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What Do The Test Results Show For Pudendal Nerve Latency?

Aug 4

A large question is what is pudendal nerve latency testing? Pudendal nerve latency testing is useless in the management of fecal incontinence.

This examination is often used to identify whether a patient suffers from urine incontinence as a result of pudendal nerve terminal motor delay (PNTML). The ability of it to direct fecal incontinence treatment has previously been questioned. The purpose of the research was to investigate if anorectal dysfunction and PNTML tests were related in any way.

In this research, data were retrospectively examined for patients who attended a pelvic floor dysfunction clinic between 2007 and 2015. PNTML (normal versus delayed) and anorectal manometry, the degree of fecal incontinence, and fecal incontinence-related quality of life were compared using the Wilcoxon-Mann-Whitney test.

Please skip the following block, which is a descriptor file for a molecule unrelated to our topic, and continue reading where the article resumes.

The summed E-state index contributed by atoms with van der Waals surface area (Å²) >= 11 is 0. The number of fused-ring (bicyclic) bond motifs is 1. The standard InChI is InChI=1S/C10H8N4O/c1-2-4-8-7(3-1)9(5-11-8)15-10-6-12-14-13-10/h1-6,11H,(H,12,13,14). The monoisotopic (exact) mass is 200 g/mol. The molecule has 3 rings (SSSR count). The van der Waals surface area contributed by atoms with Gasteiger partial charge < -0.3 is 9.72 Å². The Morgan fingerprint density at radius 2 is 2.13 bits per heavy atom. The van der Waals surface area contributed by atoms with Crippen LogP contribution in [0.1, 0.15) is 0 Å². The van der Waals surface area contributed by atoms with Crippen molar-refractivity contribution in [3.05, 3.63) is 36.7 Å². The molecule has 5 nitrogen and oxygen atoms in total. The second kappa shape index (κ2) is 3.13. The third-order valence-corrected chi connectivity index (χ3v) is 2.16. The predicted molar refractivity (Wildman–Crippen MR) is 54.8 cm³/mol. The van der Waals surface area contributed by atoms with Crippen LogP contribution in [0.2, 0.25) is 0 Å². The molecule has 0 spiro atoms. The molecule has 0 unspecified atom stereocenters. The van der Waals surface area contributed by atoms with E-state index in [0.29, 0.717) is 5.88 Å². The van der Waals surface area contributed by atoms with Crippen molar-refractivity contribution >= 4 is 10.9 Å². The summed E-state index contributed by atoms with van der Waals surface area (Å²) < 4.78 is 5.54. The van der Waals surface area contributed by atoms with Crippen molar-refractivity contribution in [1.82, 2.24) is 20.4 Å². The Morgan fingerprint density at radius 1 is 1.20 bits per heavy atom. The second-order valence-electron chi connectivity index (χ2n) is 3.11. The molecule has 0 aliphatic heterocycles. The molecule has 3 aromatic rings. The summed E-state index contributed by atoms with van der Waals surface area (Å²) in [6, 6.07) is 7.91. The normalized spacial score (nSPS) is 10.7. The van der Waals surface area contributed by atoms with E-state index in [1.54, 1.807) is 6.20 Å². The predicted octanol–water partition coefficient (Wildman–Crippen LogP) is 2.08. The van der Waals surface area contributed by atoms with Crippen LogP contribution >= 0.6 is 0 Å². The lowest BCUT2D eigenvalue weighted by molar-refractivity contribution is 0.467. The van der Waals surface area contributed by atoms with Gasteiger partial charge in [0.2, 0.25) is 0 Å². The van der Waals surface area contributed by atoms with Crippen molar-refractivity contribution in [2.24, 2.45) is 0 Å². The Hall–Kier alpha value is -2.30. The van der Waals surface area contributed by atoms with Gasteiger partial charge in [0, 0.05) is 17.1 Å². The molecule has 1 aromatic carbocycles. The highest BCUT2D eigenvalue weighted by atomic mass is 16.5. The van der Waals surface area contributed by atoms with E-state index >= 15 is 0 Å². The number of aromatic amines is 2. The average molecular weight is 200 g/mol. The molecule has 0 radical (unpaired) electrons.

245 people in all underwent PNTML testing, with 91.1 percent of them being female (median age 62.2 years). In 234 people, the PNTML was found to be normal in 87% of the instances. Only the median maximum anal squeezing pressure (P = 0.04) was significantly associated with delayed PNTML in 268 subjects who underwent anorectal manometry. Delay in PNTML did not correlate with lower median fecal incontinence severity or quality of life ratings (N = 99).

These results showed that PNTML was only associated with the median maximum anal squeeze pressure and was not associated with the median mean resting anal pressure, the severity of fecal incontinence symptoms as described by patients, or changes in quality of life as a consequence of fecal incontinence. PNTML testing may not be useful for fecal incontinence and should be reevaluated in routine practice.